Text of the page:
Algeria drew our attention because its country ranking jumped from 60 to 24 in our top attacking countries for March. Once we took a closer look at the attacking IPs, we were able to identify a specific pattern of behavior for these attack IPs:

  • They generally attack for less than 48 hours and then stop.
  • Most of them generate less than 1000 attacks.
  • There is usually a large number of attacking IPs on a single ISP.

By searching for similar patterns, we found that there are several other ISPs that seem to have the same problem that Telecom Algeria has.

BSNL – India

BSNL is a state owned telecommunications provider in India. During March we saw attacks from 11,495 IPs on their network.

In a survey of BSNLs network, we found that:

  • 11,495 IPs on BSNLs network attacked WordPress sites in March.
  • Out of those attacking IPs, 4857 IPs also have port 7547 open.
  • We found that 1635 of the IPs that attacked WordPress sites are also running “Allegro RomPager 4.07 UPnP|1.0 (ZyXEL ZyWALL 2)” which is vulnerable.

PLDT aka. Philippine Long Distance Telephone

PLDT is the largest telecommunications provider and digital services company in the Philippines.

In a survey of PLDT’s network we found that:

  • 3697 IPs on their network attacked WordPress sites in March.
  • 1612 of those attacking IPs on PLDTs network have port 7547 open.
  • 137 of those IPs are running “Allegro RomPager 4.07 UPnP|1.0 (ZyXEL ZyWALL 2)” which is vulnerable to remote exploitation.

28 ISPs with Suspicious Attack Patterns Indicating Compromised Routers

Once we could identify the attack pattern of compromised routers, we searched for other ISPs where the attack patterns fit the same criteria. That is, low frequency of attacks, each IP attacks for less than 48 hours and a large number of IPs are attacking WordPress sites from a specific ISP.

This is the full list of ISPs we found globally where attacks that match this criteria are originating from. Notice the low “average attacks per IP column” on the right of the table (scroll right) and the large number of attacking IPs per ISP.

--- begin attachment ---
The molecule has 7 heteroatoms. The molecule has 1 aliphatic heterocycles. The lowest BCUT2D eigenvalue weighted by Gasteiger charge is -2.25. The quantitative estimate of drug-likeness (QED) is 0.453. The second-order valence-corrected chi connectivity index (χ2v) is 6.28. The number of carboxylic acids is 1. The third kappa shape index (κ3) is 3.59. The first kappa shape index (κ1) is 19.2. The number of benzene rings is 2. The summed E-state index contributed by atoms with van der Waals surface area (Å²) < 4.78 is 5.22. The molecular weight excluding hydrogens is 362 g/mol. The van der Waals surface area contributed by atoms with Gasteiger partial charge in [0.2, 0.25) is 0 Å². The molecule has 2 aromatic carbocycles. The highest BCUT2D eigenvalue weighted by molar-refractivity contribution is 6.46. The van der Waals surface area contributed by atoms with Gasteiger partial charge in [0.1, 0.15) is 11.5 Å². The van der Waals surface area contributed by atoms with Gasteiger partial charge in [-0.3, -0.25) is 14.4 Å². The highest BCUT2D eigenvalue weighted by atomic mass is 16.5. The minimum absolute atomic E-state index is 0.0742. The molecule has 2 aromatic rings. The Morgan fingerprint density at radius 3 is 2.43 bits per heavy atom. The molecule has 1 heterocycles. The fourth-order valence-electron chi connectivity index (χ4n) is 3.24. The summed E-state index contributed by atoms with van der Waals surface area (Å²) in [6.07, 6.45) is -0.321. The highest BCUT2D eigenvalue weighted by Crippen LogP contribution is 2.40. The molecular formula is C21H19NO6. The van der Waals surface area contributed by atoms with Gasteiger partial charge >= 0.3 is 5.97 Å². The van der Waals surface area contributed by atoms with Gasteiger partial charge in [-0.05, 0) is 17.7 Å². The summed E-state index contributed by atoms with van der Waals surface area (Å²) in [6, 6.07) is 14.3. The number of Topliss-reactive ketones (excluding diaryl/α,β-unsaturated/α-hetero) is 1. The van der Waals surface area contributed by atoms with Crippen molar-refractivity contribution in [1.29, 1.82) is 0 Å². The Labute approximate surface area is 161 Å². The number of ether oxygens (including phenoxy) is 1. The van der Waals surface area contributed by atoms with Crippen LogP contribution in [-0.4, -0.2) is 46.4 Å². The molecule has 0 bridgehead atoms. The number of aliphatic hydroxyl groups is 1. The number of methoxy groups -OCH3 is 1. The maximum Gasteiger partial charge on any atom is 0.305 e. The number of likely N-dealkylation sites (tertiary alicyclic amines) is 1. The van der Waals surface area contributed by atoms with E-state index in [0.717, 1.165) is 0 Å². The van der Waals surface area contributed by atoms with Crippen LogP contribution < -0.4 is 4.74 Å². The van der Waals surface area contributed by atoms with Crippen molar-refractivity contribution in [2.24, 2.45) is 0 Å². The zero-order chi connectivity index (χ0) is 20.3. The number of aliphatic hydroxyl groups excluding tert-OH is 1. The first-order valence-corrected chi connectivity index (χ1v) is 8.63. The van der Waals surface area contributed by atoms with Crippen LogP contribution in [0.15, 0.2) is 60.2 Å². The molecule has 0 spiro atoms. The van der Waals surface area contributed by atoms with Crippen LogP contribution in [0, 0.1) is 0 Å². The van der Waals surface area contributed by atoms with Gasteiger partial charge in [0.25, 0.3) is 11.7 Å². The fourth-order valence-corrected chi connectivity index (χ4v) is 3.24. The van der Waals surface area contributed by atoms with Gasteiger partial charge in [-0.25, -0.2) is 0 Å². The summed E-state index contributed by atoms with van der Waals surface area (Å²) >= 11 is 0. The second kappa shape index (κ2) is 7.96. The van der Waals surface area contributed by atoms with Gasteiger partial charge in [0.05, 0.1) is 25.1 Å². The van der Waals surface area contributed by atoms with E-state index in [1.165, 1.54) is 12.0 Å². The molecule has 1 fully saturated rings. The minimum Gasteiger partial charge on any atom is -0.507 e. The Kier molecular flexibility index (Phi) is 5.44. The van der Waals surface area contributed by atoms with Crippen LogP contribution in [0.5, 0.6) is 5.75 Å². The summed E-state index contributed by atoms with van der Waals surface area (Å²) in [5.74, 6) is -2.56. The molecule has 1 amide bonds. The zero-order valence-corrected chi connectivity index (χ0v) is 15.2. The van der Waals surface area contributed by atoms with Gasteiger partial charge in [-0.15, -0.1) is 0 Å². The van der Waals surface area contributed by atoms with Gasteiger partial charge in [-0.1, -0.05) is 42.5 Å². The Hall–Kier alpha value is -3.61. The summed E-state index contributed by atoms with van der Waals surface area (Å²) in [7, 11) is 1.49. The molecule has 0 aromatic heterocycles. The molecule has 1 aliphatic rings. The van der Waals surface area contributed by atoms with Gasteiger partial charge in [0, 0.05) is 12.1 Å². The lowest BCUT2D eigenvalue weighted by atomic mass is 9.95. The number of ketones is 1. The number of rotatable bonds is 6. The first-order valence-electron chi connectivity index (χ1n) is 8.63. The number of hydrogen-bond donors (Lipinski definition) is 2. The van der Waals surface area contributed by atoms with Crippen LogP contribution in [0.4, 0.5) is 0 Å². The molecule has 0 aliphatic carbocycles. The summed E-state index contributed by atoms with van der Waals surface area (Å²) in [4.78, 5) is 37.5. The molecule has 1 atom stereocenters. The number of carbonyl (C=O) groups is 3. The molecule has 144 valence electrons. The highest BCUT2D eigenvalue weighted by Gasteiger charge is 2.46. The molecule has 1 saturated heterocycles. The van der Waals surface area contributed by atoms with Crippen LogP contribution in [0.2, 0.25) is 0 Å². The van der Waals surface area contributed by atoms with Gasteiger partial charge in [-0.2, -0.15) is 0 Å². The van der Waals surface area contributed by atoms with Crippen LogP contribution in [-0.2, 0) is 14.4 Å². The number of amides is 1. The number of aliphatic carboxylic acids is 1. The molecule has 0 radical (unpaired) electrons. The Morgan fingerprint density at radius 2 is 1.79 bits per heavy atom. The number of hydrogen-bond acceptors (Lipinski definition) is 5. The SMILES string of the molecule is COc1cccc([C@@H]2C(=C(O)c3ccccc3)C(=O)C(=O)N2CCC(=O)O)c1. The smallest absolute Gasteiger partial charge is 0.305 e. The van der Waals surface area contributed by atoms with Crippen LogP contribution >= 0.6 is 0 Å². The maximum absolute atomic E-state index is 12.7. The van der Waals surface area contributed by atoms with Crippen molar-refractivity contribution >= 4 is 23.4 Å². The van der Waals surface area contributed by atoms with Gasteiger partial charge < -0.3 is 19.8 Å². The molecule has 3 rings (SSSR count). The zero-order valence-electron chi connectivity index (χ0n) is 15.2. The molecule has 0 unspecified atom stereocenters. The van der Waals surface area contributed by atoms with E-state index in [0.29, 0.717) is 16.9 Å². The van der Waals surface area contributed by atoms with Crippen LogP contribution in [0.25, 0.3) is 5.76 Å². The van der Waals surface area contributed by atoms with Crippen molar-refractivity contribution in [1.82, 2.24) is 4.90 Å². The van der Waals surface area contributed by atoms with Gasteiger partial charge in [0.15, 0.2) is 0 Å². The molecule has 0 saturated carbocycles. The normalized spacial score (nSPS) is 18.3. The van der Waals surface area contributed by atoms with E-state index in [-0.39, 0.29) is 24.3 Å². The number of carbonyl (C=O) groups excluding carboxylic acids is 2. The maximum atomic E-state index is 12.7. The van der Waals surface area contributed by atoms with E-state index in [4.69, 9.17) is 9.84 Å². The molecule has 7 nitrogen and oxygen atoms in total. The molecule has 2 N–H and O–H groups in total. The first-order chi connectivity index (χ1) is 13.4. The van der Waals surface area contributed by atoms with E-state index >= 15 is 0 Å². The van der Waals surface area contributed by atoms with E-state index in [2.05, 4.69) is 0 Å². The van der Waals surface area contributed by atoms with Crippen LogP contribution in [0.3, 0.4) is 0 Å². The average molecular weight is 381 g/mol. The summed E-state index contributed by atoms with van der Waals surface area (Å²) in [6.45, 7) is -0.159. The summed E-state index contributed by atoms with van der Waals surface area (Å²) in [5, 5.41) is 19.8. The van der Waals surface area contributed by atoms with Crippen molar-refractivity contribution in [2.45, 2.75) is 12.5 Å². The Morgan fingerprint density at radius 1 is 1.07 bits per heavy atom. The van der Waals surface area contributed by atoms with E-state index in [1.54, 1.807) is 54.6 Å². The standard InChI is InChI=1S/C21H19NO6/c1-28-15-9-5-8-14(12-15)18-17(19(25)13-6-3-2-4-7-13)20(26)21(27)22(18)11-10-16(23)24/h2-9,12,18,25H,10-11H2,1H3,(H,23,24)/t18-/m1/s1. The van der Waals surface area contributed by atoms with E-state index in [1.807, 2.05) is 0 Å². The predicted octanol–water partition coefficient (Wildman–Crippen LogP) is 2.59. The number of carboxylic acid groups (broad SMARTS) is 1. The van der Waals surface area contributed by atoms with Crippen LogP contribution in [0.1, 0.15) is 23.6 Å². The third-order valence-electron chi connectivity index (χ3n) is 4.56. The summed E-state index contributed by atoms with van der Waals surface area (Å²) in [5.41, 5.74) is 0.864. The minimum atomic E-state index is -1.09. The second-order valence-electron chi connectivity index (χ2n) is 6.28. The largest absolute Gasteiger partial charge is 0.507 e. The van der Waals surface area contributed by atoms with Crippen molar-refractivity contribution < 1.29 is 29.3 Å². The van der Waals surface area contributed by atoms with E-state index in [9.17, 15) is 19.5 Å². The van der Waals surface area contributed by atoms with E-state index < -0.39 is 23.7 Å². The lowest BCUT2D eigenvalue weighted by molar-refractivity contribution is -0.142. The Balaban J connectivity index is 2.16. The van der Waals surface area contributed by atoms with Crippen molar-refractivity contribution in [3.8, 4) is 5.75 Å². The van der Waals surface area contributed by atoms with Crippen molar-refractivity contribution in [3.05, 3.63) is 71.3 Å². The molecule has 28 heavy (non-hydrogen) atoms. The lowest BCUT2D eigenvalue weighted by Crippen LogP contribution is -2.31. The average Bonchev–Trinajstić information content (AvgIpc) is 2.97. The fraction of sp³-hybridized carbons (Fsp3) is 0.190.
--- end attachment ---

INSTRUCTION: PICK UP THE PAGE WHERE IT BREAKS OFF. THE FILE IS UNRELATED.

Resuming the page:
https://airtable.com/embed/shrki8Dpy5C0gn21x?backgroundColor=cyan&viewControls=on

What is port 7547 and TR-069 and why is it a problem?

Port 7547 is a management port on home routers. It allows ISPs to manage the routers that their customers use on their home networks. It uses a protocol called TR-069 to provide a management interface. The TR-069 protocol can be used to provision devices, provide tech support and remote management, monitor routers for faults, for diagnostics, to replace a faulty configuration and to deploy upgraded firmware.

This protocol and port has had at least two serious security vulnerabilities associated with it in the past 4 years.

We have already mentioned the misfortune cookie vulnerability which targets management port 7547 and which some of the ISPs above are suffering from. RomPager version 4.07 suffers from the misfortune cookie vulnerability. In the ISPs that we are seeing attacks originating from, 14 out of 28 ISPs have remotely accessible routers that have a vulnerable version of RomPager version 4.07 on port 7547

Another vulnerability emerged in November last year which allows an attacker to use port 7547 and the management interface to gain administrative access to a router.

6.7% of Attacks on WordPress Sites are from Home Routers with Port 7547 Open